Ryan Kelly rebounded from consecutive subpar offensive performance against Washington (photo courtesy of DukeBluePlanet)

Washington:
Against a young and athletic Huskies team, the Blue Devils were able to maintain control throughout and hold of a late run to secure an 86-80 victory that was not nearly as close as the score indicates. Ryan Kelly recovered from consecutive rough games to put up a team-high GameScore of 13.6 as a result of 16 points, eight rebounds, three steals, and two blocks. Kelly and Miles Plumlee controlled the offensive glass, posting OReb% of 17.7 and 13.1, respectively as Duke held a rare rebounding advantage over the Huskies. Who knows if it’s the NBA three-point line of maybe if it’s just the soothing aroma of ridiculously overpriced contracts that will never buy the New York Knicks a championship, but Andre Dawkins loves playing at Madison Square Garden. Dawkins posted another solid GameScore of 12.1 thanks to an effort of 17 points off the bench, while Miles Plumlee did not miss a shot from the field and recorded his second consecutive double-digit game score. Fun fact for all you stat junkies out there, since November 22nd Miles has shot 82% from the free-throw line (he shot 59% from the line last year). Mason Plumlee turned in a typical 12 points and nine rebounds, but only shot 2-for-11 from the free throw line, which is reflected in his 10.6 GameScore.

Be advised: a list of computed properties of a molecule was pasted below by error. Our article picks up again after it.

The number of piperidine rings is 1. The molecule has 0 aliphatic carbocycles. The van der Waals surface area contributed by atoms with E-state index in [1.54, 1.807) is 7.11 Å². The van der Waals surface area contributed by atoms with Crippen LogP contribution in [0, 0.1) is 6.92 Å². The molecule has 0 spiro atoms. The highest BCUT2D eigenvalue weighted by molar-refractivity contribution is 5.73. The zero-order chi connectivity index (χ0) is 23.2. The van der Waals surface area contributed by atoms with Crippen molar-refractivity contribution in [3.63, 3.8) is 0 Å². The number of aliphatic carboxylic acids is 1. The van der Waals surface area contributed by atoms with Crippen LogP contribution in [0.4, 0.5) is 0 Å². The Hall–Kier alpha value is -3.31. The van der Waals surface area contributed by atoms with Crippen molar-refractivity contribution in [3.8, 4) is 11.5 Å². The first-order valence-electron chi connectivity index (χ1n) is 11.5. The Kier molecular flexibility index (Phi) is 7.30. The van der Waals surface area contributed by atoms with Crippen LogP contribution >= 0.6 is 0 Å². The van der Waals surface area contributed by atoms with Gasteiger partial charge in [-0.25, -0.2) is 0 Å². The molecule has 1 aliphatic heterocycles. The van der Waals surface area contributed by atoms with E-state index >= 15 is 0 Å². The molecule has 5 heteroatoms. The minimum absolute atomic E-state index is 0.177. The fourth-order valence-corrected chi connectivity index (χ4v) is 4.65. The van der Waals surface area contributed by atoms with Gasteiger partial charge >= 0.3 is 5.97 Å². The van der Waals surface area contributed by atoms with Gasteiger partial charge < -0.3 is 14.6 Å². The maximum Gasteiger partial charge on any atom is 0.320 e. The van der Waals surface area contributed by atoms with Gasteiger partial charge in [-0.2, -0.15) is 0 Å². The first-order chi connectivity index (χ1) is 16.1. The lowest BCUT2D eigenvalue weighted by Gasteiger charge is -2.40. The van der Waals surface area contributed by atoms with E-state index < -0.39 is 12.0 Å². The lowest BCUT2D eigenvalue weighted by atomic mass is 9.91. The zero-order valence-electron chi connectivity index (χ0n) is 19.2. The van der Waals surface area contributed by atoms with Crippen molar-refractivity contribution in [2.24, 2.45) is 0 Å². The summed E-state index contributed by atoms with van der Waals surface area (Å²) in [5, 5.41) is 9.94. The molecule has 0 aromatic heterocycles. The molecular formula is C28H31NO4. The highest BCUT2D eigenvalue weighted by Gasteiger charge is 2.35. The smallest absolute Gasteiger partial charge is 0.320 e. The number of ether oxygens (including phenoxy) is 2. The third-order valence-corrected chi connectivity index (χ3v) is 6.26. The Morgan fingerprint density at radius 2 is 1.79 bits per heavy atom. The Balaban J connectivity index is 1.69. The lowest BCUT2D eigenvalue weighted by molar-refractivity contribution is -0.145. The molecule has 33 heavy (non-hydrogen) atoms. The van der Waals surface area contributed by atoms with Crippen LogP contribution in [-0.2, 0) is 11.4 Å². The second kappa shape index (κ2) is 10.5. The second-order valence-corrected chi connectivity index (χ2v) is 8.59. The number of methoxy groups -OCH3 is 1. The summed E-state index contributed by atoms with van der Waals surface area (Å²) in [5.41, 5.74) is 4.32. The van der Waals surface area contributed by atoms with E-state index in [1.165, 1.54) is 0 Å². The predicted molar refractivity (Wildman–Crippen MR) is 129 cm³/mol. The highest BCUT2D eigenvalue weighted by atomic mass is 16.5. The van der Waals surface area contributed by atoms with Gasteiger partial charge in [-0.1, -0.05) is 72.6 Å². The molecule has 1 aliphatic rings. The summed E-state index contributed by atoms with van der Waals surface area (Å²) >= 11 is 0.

What We Learned: